Should You Do a Reverse Mortgage?

reverse mortgage

In most circumstances, a reverse mortgage doesn’t make good financial sense, in spite of the soothing words from Tom SelleckHenry Winkler, and Fred Thompson.

What is a reverse mortgage?

It’s an unusual type of loan in which you borrow against your home’s equity but you are not required to make any loan repayments. Instead, interest accrues and the loan is repaid either when you sell the home or after your death. (It’s also known as a Home Equity Conversion Mortgage.)

The maximum amount you can borrow is tied to the amount of equity you have in the home, along with your age, and the current level of interest rates. The older you are at the time of the loan, the more of the home’s equity you’ll be able to borrow against.

Typically, you would remain in your house until your death and the lender would then take control of the house and sell it. Any remaining proceeds after the repayment of the loan and the accrued interest would go to your estate. If the sale fell short of the outstanding loan balance, the lender would absorb the loss. For a married couple, you would keep the house until the death of the second spouse.

Can you lose your home?

As long as you responsibly maintain the home and pay your property tax and homeowner’s insurance, you should be secure in your home. However, if you fail to keep up with these responsibilities, the lender has the right to evict you and sell the property.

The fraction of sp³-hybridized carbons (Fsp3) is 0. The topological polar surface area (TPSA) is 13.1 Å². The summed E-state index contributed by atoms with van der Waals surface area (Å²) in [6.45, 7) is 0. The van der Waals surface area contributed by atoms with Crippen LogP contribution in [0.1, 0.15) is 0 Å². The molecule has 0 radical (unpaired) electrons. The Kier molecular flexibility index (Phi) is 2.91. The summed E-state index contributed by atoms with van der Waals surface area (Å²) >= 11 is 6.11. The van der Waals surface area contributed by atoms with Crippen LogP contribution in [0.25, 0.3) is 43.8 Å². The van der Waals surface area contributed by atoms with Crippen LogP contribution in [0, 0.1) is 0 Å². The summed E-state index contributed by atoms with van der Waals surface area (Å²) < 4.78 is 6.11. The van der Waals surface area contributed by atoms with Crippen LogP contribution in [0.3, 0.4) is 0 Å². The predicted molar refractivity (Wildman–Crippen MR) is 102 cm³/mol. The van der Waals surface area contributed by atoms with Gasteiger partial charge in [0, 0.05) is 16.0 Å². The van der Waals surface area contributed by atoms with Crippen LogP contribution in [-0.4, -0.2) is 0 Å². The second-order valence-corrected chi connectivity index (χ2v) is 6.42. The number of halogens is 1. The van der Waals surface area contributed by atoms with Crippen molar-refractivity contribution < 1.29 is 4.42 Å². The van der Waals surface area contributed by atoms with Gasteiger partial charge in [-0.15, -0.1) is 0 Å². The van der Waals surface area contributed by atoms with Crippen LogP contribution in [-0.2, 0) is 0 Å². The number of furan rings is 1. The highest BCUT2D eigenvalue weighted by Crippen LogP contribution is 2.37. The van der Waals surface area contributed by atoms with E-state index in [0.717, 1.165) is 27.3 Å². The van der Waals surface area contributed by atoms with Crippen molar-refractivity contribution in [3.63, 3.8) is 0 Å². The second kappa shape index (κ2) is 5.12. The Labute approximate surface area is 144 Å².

Is it expensive to borrow in this manner?

Yes. The fees involved in obtaining a reverse mortgage are high and this is the main reason I recommend against them in most circumstances. These expenses fall into three categories:

  1. Closing costs — a 2% lender origination fee, title insurance, plus the usual appraisal, inspection, attorney, and recording fees
  2. FHA mortgage insurance — ongoing 0.5% insurance fee
  3. Interest rate — typically a bit higher than a standard mortgage

This may not sound like a lot of money — 2% here, a half percent there, and a little bit higher on the interest rate — but it will be substantial over time. A reverse mortgage will be an expensive way to get short-term relief but will leave you worse off over the longer term. You don’t have to look too far to find tragic stories like this or this.

What are the alternatives?

Because of the high fees involved, as well as you being unable to borrow the full amount of your equity, a reverse mortgage should be your last resort, rather than the first place to turn for more cash.

Needing to tap into a reverse mortgage is a yellow flag that you’re living beyond your means and a reverse mortgage won’t necessarily fix that. You can find yourself in a worse situation in future years if you do not have enough funds to pay the insurance and property tax. In that situation, you would lose your home and likely have no remaining equity. That’s a dangerous place in which to find yourself at a late stage in life.

A better alternative is to sell your home and find a less costly place to live. You will then have the equity from the sale of your home to live on and, with some assistance from a financial planner, you can calculate a budget that is affordable for your available resources. While this may be more painful and disruptive in the short run, it will set you up for more financial security in the longer run.

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